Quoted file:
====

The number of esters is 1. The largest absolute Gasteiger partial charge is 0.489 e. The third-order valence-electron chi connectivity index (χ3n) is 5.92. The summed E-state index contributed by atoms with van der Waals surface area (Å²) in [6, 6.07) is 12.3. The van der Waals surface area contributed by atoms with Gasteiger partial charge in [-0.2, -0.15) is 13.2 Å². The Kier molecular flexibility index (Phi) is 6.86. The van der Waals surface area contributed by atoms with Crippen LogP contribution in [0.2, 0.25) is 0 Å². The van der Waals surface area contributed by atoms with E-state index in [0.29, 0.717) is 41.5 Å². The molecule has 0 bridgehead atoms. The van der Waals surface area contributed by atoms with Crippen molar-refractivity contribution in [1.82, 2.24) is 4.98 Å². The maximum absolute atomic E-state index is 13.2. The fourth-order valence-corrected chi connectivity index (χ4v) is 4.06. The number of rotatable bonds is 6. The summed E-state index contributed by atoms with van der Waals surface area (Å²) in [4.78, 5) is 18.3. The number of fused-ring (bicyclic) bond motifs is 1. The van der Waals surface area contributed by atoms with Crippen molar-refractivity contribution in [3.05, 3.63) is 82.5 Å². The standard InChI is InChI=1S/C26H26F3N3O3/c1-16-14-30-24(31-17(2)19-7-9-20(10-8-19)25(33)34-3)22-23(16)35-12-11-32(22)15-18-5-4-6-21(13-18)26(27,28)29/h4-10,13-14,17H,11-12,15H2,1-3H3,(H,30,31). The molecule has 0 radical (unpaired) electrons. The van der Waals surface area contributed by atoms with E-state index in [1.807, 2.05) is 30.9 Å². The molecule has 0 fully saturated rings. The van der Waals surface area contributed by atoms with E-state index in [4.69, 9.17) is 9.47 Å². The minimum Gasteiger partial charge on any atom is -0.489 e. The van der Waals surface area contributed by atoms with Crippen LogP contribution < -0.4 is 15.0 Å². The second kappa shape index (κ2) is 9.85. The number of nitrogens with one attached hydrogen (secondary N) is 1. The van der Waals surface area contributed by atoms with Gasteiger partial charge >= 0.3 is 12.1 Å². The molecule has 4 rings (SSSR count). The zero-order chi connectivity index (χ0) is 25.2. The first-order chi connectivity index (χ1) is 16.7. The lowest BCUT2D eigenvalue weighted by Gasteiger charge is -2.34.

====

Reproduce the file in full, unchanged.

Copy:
The number of esters is 1. The largest absolute Gasteiger partial charge is 0.489 e. The third-order valence-electron chi connectivity index (χ3n) is 5.92. The summed E-state index contributed by atoms with van der Waals surface area (Å²) in [6, 6.07) is 12.3. The van der Waals surface area contributed by atoms with Gasteiger partial charge in [-0.2, -0.15) is 13.2 Å². The Kier molecular flexibility index (Phi) is 6.86. The van der Waals surface area contributed by atoms with Crippen LogP contribution in [0.2, 0.25) is 0 Å². The van der Waals surface area contributed by atoms with E-state index in [0.29, 0.717) is 41.5 Å². The molecule has 0 bridgehead atoms. The van der Waals surface area contributed by atoms with Crippen molar-refractivity contribution in [1.82, 2.24) is 4.98 Å². The maximum absolute atomic E-state index is 13.2. The fourth-order valence-corrected chi connectivity index (χ4v) is 4.06. The number of rotatable bonds is 6. The summed E-state index contributed by atoms with van der Waals surface area (Å²) in [4.78, 5) is 18.3. The number of fused-ring (bicyclic) bond motifs is 1. The van der Waals surface area contributed by atoms with Crippen molar-refractivity contribution in [3.05, 3.63) is 82.5 Å². The standard InChI is InChI=1S/C26H26F3N3O3/c1-16-14-30-24(31-17(2)19-7-9-20(10-8-19)25(33)34-3)22-23(16)35-12-11-32(22)15-18-5-4-6-21(13-18)26(27,28)29/h4-10,13-14,17H,11-12,15H2,1-3H3,(H,30,31). The molecule has 0 radical (unpaired) electrons. The van der Waals surface area contributed by atoms with E-state index in [1.807, 2.05) is 30.9 Å². The molecule has 0 fully saturated rings. The van der Waals surface area contributed by atoms with E-state index in [4.69, 9.17) is 9.47 Å². The minimum Gasteiger partial charge on any atom is -0.489 e. The van der Waals surface area contributed by atoms with Crippen LogP contribution < -0.4 is 15.0 Å². The second kappa shape index (κ2) is 9.85. The number of nitrogens with one attached hydrogen (secondary N) is 1. The van der Waals surface area contributed by atoms with Gasteiger partial charge >= 0.3 is 12.1 Å². The molecule has 4 rings (SSSR count). The zero-order chi connectivity index (χ0) is 25.2. The first-order chi connectivity index (χ1) is 16.7. The lowest BCUT2D eigenvalue weighted by Gasteiger charge is -2.34.